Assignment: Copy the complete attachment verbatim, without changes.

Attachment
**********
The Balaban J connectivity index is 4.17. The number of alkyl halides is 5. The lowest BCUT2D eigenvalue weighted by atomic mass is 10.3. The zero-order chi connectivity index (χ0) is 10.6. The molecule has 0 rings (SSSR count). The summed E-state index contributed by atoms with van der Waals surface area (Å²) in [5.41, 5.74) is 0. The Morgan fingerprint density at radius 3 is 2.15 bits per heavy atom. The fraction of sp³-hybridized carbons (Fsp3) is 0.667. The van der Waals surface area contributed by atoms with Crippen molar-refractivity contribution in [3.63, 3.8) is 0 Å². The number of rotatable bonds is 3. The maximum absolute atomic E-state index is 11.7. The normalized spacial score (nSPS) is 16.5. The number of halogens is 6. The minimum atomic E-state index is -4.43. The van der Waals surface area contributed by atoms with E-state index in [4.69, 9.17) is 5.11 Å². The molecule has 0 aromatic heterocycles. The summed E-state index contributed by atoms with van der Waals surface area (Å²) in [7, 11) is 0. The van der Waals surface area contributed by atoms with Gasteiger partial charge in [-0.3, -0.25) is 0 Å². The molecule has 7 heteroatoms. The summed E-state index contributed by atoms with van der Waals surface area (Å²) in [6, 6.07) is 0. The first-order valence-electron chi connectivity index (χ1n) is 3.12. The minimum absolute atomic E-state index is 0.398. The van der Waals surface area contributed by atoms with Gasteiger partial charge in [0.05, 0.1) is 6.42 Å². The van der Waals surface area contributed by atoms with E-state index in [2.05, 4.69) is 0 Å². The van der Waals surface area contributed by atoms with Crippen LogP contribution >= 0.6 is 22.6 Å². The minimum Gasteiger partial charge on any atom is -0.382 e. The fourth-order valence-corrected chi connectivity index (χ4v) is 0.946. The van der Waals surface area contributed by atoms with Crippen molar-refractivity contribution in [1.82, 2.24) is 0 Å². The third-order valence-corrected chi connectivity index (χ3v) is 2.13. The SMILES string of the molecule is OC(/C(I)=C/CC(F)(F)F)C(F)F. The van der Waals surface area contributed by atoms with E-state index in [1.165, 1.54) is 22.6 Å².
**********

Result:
The Balaban J connectivity index is 4.17. The number of alkyl halides is 5. The lowest BCUT2D eigenvalue weighted by atomic mass is 10.3. The zero-order chi connectivity index (χ0) is 10.6. The molecule has 0 rings (SSSR count). The summed E-state index contributed by atoms with van der Waals surface area (Å²) in [5.41, 5.74) is 0. The Morgan fingerprint density at radius 3 is 2.15 bits per heavy atom. The fraction of sp³-hybridized carbons (Fsp3) is 0.667. The van der Waals surface area contributed by atoms with Crippen molar-refractivity contribution in [3.63, 3.8) is 0 Å². The number of rotatable bonds is 3. The maximum absolute atomic E-state index is 11.7. The normalized spacial score (nSPS) is 16.5. The number of halogens is 6. The minimum atomic E-state index is -4.43. The van der Waals surface area contributed by atoms with E-state index in [4.69, 9.17) is 5.11 Å². The molecule has 0 aromatic heterocycles. The summed E-state index contributed by atoms with van der Waals surface area (Å²) in [7, 11) is 0. The van der Waals surface area contributed by atoms with Gasteiger partial charge in [-0.3, -0.25) is 0 Å². The molecule has 7 heteroatoms. The summed E-state index contributed by atoms with van der Waals surface area (Å²) in [6, 6.07) is 0. The first-order valence-electron chi connectivity index (χ1n) is 3.12. The minimum absolute atomic E-state index is 0.398. The van der Waals surface area contributed by atoms with Gasteiger partial charge in [0.05, 0.1) is 6.42 Å². The van der Waals surface area contributed by atoms with E-state index in [2.05, 4.69) is 0 Å². The van der Waals surface area contributed by atoms with Crippen LogP contribution >= 0.6 is 22.6 Å². The minimum Gasteiger partial charge on any atom is -0.382 e. The fourth-order valence-corrected chi connectivity index (χ4v) is 0.946. The van der Waals surface area contributed by atoms with Crippen molar-refractivity contribution in [1.82, 2.24) is 0 Å². The third-order valence-corrected chi connectivity index (χ3v) is 2.13. The SMILES string of the molecule is OC(/C(I)=C/CC(F)(F)F)C(F)F. The van der Waals surface area contributed by atoms with E-state index in [1.165, 1.54) is 22.6 Å².